ALBANY, N.Y. (NEWS10) – The New York Department of Health (DOH) released some of the Hoosick Falls blood test results with NEWS10 ABC Friday afternoon.
RELATED: The PFOA crisis in Hoosick Falls
To date, the DOH has analyzed more than 2,000 blood samples from people living in Hoosick Falls. During the phone call, the DOH said the results are what they expected considering the degree of exposure in the community.
Officials did not release any personal information, but they did explain that older individuals will likely see higher levels, especially those who have worked closely with PFOA.
The DOH tells NEWS10ABC the general population has an average of 2.08 ppb of PFOA in their blood, a number from the Centers for Disease Control and Prevention. The DOH says the 95th percentile have PFOA levels of 5.68 ppb in their blood.
According to the blood results, the average level of those sampled in Hoosick Falls is 23.5 ppb. It’s more than five times higher than the national average, but it is still significantly lower than what PFOA experts consider a “health risk.”
Michael Hickey first alerted the village of Hoosick Falls to the PFOA contamination in 2014. He’s hopeful the results can help with early diagnosis of the illnesses linked to PFOA.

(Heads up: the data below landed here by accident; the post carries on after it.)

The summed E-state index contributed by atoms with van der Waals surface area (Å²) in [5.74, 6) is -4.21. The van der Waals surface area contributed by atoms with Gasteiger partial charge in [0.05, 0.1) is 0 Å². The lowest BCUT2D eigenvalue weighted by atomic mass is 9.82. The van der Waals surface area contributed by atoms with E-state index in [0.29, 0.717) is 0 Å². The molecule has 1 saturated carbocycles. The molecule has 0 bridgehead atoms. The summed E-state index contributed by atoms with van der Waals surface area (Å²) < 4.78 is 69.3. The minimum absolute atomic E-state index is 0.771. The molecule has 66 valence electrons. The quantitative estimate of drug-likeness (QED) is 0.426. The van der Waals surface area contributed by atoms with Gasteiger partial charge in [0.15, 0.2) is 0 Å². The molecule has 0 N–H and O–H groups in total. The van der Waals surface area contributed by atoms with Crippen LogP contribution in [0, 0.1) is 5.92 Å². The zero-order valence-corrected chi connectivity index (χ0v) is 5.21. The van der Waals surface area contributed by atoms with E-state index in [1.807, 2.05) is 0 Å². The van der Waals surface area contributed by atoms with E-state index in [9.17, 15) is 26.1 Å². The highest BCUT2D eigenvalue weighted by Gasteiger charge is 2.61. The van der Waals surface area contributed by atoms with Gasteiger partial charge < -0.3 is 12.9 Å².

“In my dad’s case, maybe if we knew his number back then, maybe we could have caught his kidney cancer earlier on in the process,” he said. “It’s something that you hope that this gains.”
State officials said some studies do not show health risks associated with higher levels of PFOA in a person’s blood. But when Rachel challenged that claim, she was met with silence.
“CDC and ACS and WHO all actually recognize that the studies were done by the C8 Science Panel,” she said during the phone call. “Very little research done prior to that. If you know of studies that dispute their research, I would like to hear which studies those are.”
No one gave an answer.
People living in Hoosick Falls told NEWS10 they are tired of the state’s lack of transparency.
“We’re not stupid people,” Catherine Dawson said. “We need the information. We need to be able to advocate for our own health care and know what’s coming down the pike for us.”
When people get their results in the mail, it will include a letter with information that compares their level to those who have been exposed through drinking water and PFOA working environments in other states.
Jim Plastiras, Dir. of Public Affairs for NYS DOH, released the following statement late Friday evening:
“The NYS Department of Health has completed the analysis of more than 2,000 blood samples of residents in Hoosick Falls. Residents have been mailed a comprehensive packet of information to help them understand their results and have been provided with multiple options for reaching physicians and staff should they have additional questions.”